• In Smallville, Chloe (while under the influence of an alien parasite) invoked this trope to insult a language expert.
  • Warehouse 13 has Agent Myka Bering, who appears to be able to read or speak every single language on the planet (at minimum, French, Russian, Japanese and Latin, and at least some Arabic, Chinese and Portuguese. And English). It's become something of a running gag.
    Myka: That's Portuguese for, um, "Push the button."
    (Her assembled teammates turn to stare at her)
    Myka: Really? This is still a surprise to you?
  • Madam Secretary:
    • Elizabeth McCord is shown to speak Arabic in one episode. She's not fluent, but she's good enough to be able to use it for dramatic effect when brokering a deal with the President of Iraq.
    • Also a one-shot Vietnamese woman Liz brings in to speak to a congressional committee on a microloan program. Everybody expects her to need an interpreter, but then she addresses the committee in English, which she learned from the son she was able to send to school thanks to a microloan.
  • Game of Thrones: Daenerys encounters a slave woman, Missendei, who translates for the slavers in Astapor. Later, Missendei enters Dany's service as her official translator, saying that she speaks 19 languages, including the Common Tongue, as well as High Valyrian and Dothraki. Dany herself speaks several, particularly High Valyrian and Dothraki.
  • Westworld: As a madam Maeve Millay knows multiple languages, which comes in handy in Season 2 where she is able to communicate with hosts in Japanese and briefly poses as a translator.

    Tabletop Games 
  • Not too hard to accomplish in Dungeons & Dragons 5th edition, even without magic. Most races get at least two languages (Common and one specific to their race), and several backgrounds give you two additional languages. Play as Genasi to gain Primordial, which lets you inherently understand its four dialects of Aquan, Terran, Pyran and Auran, take the Sage background (or any other with 2 languages), and finally take the Linguist feat to gain 3 more. You can now speak a total of 7 languages fluently (11 if you count the primordial dialects).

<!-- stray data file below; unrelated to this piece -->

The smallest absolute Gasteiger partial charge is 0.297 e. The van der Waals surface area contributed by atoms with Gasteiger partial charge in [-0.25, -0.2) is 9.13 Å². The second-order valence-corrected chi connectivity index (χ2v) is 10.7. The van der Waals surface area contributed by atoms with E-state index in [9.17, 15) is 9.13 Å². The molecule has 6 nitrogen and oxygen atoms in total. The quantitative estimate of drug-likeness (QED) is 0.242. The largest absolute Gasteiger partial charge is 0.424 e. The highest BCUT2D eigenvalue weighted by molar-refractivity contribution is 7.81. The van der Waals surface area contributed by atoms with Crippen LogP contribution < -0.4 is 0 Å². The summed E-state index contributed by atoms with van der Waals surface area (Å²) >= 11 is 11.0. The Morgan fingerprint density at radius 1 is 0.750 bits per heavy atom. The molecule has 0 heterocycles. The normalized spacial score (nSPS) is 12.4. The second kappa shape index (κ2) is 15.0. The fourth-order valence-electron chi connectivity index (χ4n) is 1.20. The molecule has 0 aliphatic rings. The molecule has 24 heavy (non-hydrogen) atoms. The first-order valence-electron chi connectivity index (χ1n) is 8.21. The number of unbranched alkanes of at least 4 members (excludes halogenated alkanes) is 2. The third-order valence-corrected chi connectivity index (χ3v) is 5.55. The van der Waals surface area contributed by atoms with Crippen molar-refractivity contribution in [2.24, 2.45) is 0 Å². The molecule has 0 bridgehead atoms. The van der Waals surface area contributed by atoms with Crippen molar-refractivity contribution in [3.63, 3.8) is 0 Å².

• One of the more painful elements of Twilight: 2000 is that, at some point, you need to speak every possible language. Not having a team member with the ability to speak, say, Tajiki, can make beating a mission impossible. Language is strictly a product of nationality. There's little to no rhyme or reason to when each language might be useful. The result? A strangely Pan-Eurasian team of Cunning Linguists.
  • Warhammer Fantasy: Wulfrik the Wanderer is a Chaos character with the Gift of Tongues, meaning he can speak to anything in its language, including animals. This ability was given to him by the Chaos gods to force him to live up to his boast of being the greatest warrior in the world by letting him deliver challenges to anyone or anything, which he achieves by delivering the crudest insults he can imagine in their language (in game terms, it means a challenge delivered by him can't be turned down).

    Video Games 
  • Shad fills this particular role in The Legend of Zelda: Twilight Princess. Though everyone in the game (presumably) speaks and reads the current dialect of the Hylian language, Shad is apparently the only person in the kingdom who reads and understands Sky Writing, the written language of the ancient race called the Oocca, and is therefore the only NPC who can help Link with that necessary portion of his quest.
  • Recruiting HK-47 in Knights of the Old Republic is necessary if you want a peaceful resolution on Tatooine because he is the only person on the planet who can translate into the Tusken tongue. His homicidal tendencies are just an added bonus.
    • The Player Character also has shades of this. Carth comments that the amount of galactic languages you speak are pretty rare for a raw recruit, but should come in handy being stranded on the rear end of the Outer Rim. He's right.
    • A great example of this is when confronting Sasha ot Sulem, a stowaway on the Ebon Hawk, who apparently only speaks an ancient dialect of Mandalorian. The player character goes from utterly confused to being semi-fluent and capable of holding a conversation in a manner of minutes.
    • Later revealed to be because the player character is actually the brainwashed Darth Revan, who was a skilled Omniglot and capable of learning languages incredibly fast... when not using the Dark Side to simply rip them out of people's heads, of course.
  • Lara Croft from the Tomb Raider games, by dint of being an Adventurer Archaeologist, is fluent in/can read and understand several languages including ancient ones such as Greek and Egyptian hieroglyphics. Tomb Raider: Legend has her speaking Japanese, and the films have her speaking Mandarin, Cambodian and a Siberian dialect.
  • Mike Thorton in Alpha Protocol, which is one of the main reasons he got employed by the agency in the first place. According to at least one of his backgrounds (field agent), Mike speaks fluent Farsi, Arabic, French, Spanish, Italian, Russian, Mandarin (Chinese) and Japanese in addition to English, and visits multiple places in the game where he puts those skills to good use. Translation Convention kicks into gear whenever you do, though.
  • The Elder Scrolls